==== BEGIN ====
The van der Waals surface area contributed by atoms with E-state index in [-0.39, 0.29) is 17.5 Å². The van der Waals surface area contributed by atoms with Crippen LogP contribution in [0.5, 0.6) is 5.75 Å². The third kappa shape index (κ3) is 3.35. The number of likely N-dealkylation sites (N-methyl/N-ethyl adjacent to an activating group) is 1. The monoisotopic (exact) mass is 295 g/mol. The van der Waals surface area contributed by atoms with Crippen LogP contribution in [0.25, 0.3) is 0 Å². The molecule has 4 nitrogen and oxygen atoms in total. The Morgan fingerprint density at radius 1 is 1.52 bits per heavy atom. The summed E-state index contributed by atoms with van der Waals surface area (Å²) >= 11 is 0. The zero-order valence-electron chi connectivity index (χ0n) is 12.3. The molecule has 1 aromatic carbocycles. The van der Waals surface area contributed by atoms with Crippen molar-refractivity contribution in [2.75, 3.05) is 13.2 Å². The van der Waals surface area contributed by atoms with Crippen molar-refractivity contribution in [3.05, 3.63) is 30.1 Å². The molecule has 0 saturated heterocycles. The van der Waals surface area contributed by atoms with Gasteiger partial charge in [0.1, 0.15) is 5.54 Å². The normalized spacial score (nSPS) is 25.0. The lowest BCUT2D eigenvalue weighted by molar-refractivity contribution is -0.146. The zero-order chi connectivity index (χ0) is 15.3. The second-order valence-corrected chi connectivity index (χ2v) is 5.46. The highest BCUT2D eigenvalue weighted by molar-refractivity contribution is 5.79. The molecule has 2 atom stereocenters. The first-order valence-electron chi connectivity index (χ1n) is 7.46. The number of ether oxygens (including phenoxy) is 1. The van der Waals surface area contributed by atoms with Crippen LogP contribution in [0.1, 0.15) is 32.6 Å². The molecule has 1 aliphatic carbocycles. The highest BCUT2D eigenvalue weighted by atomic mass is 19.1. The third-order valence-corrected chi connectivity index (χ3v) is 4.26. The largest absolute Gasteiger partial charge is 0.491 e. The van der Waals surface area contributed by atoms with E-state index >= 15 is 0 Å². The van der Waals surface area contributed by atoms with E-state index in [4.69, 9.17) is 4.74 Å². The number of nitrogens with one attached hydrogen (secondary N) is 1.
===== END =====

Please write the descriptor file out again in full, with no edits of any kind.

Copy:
The van der Waals surface area contributed by atoms with E-state index in [-0.39, 0.29) is 17.5 Å². The van der Waals surface area contributed by atoms with Crippen LogP contribution in [0.5, 0.6) is 5.75 Å². The third kappa shape index (κ3) is 3.35. The number of likely N-dealkylation sites (N-methyl/N-ethyl adjacent to an activating group) is 1. The monoisotopic (exact) mass is 295 g/mol. The van der Waals surface area contributed by atoms with Crippen LogP contribution in [0.25, 0.3) is 0 Å². The molecule has 4 nitrogen and oxygen atoms in total. The Morgan fingerprint density at radius 1 is 1.52 bits per heavy atom. The summed E-state index contributed by atoms with van der Waals surface area (Å²) >= 11 is 0. The zero-order valence-electron chi connectivity index (χ0n) is 12.3. The molecule has 1 aromatic carbocycles. The van der Waals surface area contributed by atoms with Crippen molar-refractivity contribution in [2.75, 3.05) is 13.2 Å². The van der Waals surface area contributed by atoms with Crippen molar-refractivity contribution in [3.05, 3.63) is 30.1 Å². The molecule has 0 saturated heterocycles. The van der Waals surface area contributed by atoms with Gasteiger partial charge in [0.1, 0.15) is 5.54 Å². The normalized spacial score (nSPS) is 25.0. The lowest BCUT2D eigenvalue weighted by molar-refractivity contribution is -0.146. The zero-order chi connectivity index (χ0) is 15.3. The second-order valence-corrected chi connectivity index (χ2v) is 5.46. The highest BCUT2D eigenvalue weighted by molar-refractivity contribution is 5.79. The molecule has 2 atom stereocenters. The first-order valence-electron chi connectivity index (χ1n) is 7.46. The number of ether oxygens (including phenoxy) is 1. The van der Waals surface area contributed by atoms with Crippen LogP contribution in [0.1, 0.15) is 32.6 Å². The molecule has 1 aliphatic carbocycles. The highest BCUT2D eigenvalue weighted by atomic mass is 19.1. The third-order valence-corrected chi connectivity index (χ3v) is 4.26. The largest absolute Gasteiger partial charge is 0.491 e. The van der Waals surface area contributed by atoms with E-state index >= 15 is 0 Å². The van der Waals surface area contributed by atoms with E-state index in [4.69, 9.17) is 4.74 Å². The number of nitrogens with one attached hydrogen (secondary N) is 1.